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Laryngoscope. 2014 Jul;124(7):E259-66. doi: 10.1002/lary.24587. Epub 2014 Feb 10.

Predictors of olfactory dysfunction in rhinosinusitis using the brief smell identification test.

Author information

1
Division of Rhinology and Sinus Surgery, Oregon Sinus Center, Department of Otolaryngology-Head and Neck Surgery, Oregon Health and Science University, Portland, Oregon.

Abstract

OBJECTIVES/HYPOTHESIS:

Associations between olfactory function to quality-of-life (QOL) and disease severity in patients with rhinosinusitis is poorly understood. We sought to evaluate and compare olfactory function between subgroups of patients with rhinosinusitis using the Brief Smell Identification Test (B-SIT).

STUDY DESIGN:

Cross-sectional evaluation of a multicenter cohort.

METHODS:

Patients with recurrent acute sinusitis and chronic rhinosinusitis with and without nasal polyposis were prospectively enrolled from three academic tertiary care sites. Each subject completed the B-SIT, in addition to measures of disease-specific QOL. Patient demographics, comorbidities, and clinical measures of disease severity were compared between patients with normal (BSIT≥9) and abnormal (BSIT<9) olfaction scores. Regression modeling was used to identify potential risk factors associated with olfactory impairment.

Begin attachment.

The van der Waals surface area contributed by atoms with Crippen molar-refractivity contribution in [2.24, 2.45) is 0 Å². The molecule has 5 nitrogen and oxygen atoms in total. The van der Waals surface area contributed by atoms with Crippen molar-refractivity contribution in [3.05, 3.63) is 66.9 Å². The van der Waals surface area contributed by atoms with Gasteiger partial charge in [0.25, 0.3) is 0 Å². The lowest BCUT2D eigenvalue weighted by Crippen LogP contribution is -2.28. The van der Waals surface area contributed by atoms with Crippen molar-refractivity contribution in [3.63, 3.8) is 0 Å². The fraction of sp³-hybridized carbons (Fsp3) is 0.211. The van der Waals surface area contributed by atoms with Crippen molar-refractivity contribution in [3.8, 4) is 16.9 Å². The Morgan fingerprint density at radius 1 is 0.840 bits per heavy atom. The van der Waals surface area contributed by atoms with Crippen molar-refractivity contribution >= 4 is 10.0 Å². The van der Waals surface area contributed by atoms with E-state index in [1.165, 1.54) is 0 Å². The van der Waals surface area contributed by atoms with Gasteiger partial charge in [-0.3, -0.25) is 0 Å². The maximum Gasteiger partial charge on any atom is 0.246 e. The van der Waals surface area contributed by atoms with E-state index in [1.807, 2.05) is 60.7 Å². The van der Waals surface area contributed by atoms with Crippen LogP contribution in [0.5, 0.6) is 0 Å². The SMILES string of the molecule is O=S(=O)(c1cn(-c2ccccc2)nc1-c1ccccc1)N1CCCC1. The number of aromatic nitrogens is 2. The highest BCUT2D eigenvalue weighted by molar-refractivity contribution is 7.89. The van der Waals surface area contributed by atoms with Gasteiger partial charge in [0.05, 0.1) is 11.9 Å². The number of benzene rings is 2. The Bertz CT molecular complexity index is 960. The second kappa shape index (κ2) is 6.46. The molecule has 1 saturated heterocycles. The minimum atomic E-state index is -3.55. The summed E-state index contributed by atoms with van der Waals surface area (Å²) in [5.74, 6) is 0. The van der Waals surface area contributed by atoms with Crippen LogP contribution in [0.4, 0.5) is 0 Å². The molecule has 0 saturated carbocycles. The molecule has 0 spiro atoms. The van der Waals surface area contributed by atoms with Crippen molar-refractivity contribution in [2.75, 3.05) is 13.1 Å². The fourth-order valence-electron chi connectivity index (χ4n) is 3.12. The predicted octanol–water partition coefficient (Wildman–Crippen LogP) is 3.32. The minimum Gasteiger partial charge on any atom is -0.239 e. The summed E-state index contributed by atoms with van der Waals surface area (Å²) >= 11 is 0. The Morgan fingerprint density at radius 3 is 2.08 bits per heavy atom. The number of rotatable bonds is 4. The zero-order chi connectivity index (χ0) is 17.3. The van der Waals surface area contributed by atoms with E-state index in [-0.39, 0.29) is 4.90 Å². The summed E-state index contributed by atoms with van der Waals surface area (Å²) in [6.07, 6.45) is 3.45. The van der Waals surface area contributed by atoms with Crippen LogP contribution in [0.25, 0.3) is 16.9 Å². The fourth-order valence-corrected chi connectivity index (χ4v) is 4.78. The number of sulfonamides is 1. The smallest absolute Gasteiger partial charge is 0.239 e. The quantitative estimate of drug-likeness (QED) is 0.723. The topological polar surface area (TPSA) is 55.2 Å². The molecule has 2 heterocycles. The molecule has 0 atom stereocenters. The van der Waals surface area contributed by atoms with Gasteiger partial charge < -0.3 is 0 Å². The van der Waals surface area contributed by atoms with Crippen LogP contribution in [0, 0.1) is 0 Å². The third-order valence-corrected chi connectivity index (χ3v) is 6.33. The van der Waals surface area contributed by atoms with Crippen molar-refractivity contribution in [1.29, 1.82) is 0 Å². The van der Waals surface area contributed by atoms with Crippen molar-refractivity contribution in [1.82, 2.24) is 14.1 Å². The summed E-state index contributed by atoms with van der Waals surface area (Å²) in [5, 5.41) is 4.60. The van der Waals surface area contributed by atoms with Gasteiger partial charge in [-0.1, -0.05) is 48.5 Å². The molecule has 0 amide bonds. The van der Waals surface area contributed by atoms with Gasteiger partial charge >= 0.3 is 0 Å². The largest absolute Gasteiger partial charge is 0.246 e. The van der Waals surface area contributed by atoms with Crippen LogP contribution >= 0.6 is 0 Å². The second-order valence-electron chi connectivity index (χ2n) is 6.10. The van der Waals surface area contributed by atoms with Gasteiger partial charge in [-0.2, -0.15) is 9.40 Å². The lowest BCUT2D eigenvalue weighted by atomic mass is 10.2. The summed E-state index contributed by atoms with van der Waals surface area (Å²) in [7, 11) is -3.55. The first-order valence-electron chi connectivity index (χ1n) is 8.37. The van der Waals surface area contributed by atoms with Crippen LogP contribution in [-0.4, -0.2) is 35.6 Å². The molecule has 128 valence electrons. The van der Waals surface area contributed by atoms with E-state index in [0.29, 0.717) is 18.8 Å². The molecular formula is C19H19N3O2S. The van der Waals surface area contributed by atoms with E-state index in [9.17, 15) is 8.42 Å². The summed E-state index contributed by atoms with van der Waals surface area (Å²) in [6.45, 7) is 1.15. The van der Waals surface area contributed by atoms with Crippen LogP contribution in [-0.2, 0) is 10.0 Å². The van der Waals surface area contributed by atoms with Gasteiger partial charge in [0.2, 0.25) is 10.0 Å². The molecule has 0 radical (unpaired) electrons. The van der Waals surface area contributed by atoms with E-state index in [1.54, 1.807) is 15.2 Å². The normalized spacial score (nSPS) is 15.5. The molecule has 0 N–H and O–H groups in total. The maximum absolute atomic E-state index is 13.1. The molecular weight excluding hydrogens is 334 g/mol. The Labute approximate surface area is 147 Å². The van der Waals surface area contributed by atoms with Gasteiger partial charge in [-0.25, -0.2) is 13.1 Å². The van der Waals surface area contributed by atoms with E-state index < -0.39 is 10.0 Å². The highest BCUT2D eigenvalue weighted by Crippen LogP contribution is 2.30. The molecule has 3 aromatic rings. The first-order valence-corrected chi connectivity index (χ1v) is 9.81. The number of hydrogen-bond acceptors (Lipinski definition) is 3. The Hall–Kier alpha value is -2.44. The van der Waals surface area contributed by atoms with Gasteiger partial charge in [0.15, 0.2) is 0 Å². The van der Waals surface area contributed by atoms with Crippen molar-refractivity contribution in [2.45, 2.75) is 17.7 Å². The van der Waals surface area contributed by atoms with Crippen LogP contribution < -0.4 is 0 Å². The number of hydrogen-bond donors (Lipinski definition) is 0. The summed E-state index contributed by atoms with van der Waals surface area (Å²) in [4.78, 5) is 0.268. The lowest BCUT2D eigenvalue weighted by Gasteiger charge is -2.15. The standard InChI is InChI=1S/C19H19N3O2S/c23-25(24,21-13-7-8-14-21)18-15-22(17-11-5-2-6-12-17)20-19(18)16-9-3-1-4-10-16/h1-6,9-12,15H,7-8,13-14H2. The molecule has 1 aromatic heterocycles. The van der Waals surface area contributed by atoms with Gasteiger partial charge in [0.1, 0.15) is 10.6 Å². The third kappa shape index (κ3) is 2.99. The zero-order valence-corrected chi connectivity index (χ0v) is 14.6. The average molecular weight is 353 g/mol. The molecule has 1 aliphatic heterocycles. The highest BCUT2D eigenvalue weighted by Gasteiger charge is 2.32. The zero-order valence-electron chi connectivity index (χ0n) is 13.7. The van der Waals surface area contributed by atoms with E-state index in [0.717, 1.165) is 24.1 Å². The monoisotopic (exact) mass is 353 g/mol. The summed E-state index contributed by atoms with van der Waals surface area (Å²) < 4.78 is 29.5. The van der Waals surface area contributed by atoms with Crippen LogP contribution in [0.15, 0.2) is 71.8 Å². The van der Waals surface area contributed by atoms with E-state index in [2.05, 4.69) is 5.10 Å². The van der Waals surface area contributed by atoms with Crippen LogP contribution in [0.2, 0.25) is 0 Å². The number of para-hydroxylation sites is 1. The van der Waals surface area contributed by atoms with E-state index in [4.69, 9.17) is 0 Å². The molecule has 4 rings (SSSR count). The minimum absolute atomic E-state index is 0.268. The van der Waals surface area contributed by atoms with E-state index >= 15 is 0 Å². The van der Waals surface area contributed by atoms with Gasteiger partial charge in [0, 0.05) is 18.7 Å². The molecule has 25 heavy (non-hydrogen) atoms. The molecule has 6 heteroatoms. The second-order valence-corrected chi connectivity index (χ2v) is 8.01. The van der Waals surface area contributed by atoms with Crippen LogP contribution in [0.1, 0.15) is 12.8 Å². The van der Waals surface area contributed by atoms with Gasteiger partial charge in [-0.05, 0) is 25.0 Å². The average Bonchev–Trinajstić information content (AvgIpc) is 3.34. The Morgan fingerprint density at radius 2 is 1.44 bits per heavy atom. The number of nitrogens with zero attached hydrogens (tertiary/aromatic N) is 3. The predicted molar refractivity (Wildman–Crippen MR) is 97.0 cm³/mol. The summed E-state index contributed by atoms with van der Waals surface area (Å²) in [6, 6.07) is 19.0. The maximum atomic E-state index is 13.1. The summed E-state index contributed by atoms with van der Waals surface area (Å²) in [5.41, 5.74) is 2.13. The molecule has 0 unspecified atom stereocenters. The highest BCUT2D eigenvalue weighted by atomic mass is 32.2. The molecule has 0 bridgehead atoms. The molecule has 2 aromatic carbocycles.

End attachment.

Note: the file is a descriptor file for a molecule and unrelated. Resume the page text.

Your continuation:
RESULTS:

Patients with rhinosinusitis (n=445) were found to suffer olfactory dysfunction as measured by the B-SIT (28.3%). Subgroups of rhinosinusitis differed in the degree of olfactory dysfunction reported. Worse disease severity, measured by computed tomography and nasal endoscopy, correlated to worse olfaction. Olfactory scores did not consistently correlate with the Rhinosinusitis Disability Index or Sinonasal Outcome Test scores. Regression models demonstrated nasal polyposis was the strongest predictor of olfactory dysfunction. Recalcitrant disease and aspirin intolerance were strongly predictive of worse olfactory function.

CONCLUSIONS:

Olfactory dysfunction is a complex, multifactorial process found to be differentially expressed within subgroups of rhinosinusitis. Olfaction was associated with disease severity as measured by imaging and endoscopy, with only weak associations to disease-specific QOL measures.

LEVEL OF EVIDENCE:

2b.

TRIAL REGISTRATION:

ClinicalTrials.gov NCT01332136.

KEYWORDS:

Olfaction disorders; inflammation; quality of life; sinusitis; smell

PMID:
24402746
PMCID:
PMC4109707
DOI:
10.1002/lary.24587
[Indexed for MEDLINE]
Free PMC Article

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